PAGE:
Sen. Kennedy submits amendments to Senate healthcare bill

Sen. Kennedy submits amendments to Senate healthcare bill

(WAFB) - Senator John Kennedy released a statement Wednesday afternoon about a series of amendments he filed to the Senate healthcare bill. His suggestions are similar to the Medicaid Reform Act, which includes work requirements for anyone who receives Medicaid funds, with certain exemptions.

"The American people need a healthcare system that looks like someone designed it on purpose," said Kennedy. "The senate healthcare bill, as it stands today, is far from perfect. However, it is better than the unmitigated disaster that is Obamacare. I submitted a series of amendments to the healthcare bill that will help provide better, more affordable, and accessible care to all Americans."

Kennedy filed the following amendments:

  • An amendment that reflects the spirit of the Medicaid Reform and Personal Responsibility Act of 2017 by requiring all states to implement a work requirement for able-bodied adults without dependents who receive Medicaid funds. Exemptions from the work requirement include:
    • Pregnant women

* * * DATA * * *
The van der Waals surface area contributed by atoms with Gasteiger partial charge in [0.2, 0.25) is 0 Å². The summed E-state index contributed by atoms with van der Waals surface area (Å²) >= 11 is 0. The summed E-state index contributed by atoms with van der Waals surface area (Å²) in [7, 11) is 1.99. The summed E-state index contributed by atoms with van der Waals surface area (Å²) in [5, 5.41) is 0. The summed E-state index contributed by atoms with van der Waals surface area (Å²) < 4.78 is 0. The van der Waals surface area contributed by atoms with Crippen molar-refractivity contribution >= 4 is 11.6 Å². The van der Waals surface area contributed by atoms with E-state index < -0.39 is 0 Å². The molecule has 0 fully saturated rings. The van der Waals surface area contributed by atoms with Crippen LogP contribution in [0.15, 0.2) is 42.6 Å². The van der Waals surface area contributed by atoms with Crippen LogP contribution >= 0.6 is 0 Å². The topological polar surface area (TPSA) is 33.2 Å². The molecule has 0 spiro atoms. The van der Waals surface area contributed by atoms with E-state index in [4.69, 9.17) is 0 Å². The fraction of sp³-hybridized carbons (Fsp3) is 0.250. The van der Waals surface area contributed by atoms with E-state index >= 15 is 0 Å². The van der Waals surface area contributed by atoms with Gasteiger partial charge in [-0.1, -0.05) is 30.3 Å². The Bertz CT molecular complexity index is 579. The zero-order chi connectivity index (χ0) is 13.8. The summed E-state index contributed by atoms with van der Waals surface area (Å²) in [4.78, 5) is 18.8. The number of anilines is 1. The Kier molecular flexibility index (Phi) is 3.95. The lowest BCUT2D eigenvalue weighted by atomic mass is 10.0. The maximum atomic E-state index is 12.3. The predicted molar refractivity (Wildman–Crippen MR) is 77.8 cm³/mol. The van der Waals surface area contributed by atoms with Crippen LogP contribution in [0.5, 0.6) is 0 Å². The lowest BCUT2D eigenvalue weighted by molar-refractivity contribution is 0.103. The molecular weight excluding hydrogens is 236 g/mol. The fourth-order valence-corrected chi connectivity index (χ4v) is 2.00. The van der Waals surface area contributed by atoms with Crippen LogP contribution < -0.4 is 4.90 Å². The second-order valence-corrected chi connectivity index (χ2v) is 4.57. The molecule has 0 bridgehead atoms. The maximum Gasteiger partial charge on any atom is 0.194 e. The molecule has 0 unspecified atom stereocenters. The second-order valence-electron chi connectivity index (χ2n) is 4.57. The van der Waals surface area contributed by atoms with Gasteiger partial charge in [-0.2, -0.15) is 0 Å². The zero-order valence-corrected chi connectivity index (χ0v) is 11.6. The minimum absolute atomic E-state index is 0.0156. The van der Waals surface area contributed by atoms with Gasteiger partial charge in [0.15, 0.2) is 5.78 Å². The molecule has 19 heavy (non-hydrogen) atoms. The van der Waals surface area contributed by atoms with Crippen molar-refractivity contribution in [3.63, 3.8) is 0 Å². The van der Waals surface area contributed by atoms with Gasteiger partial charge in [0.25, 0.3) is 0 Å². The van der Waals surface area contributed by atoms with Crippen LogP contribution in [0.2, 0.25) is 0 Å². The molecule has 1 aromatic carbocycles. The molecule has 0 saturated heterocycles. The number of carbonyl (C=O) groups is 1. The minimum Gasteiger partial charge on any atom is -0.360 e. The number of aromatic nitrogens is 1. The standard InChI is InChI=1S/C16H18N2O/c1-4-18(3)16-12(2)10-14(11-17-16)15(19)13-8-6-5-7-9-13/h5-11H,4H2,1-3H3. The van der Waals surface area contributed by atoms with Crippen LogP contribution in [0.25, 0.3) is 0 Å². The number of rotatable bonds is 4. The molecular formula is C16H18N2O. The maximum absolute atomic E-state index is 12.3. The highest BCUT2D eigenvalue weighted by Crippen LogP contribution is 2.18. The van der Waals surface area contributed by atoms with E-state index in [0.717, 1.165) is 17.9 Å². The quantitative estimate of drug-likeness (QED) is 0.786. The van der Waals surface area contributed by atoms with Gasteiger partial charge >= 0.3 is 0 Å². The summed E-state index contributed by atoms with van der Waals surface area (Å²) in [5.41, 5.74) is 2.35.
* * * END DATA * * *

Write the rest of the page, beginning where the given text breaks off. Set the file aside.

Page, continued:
• An individual who is under 19 years of age
    • An individual who is a regular participant in a drug addiction or alcoholic treatment and rehabilitation program
    • An individual who is the sole parent or caretaker for a child under the age of 6 or a disabled child
    • An individual who is married or a head of household and has not attained 20 years of age and who
      • Maintains satisfactory attendance at a secondary school or the equivalent; or
      • Participates in a job training program
  • An amendment to require emergency room doctors to be in the same network as their hospital so that patients do not wind up with unexpected, exorbitant medical bills
  • An amendment to require a better explanation in writing of the medical services that a patient received. Making the process more transparent will help patients verify the accuracy of their bills.
  • An amendment to require the secretary of health and human services to establish a national strategy for reducing fraud, waste, abuse, and other improper payments in the Medicaid program

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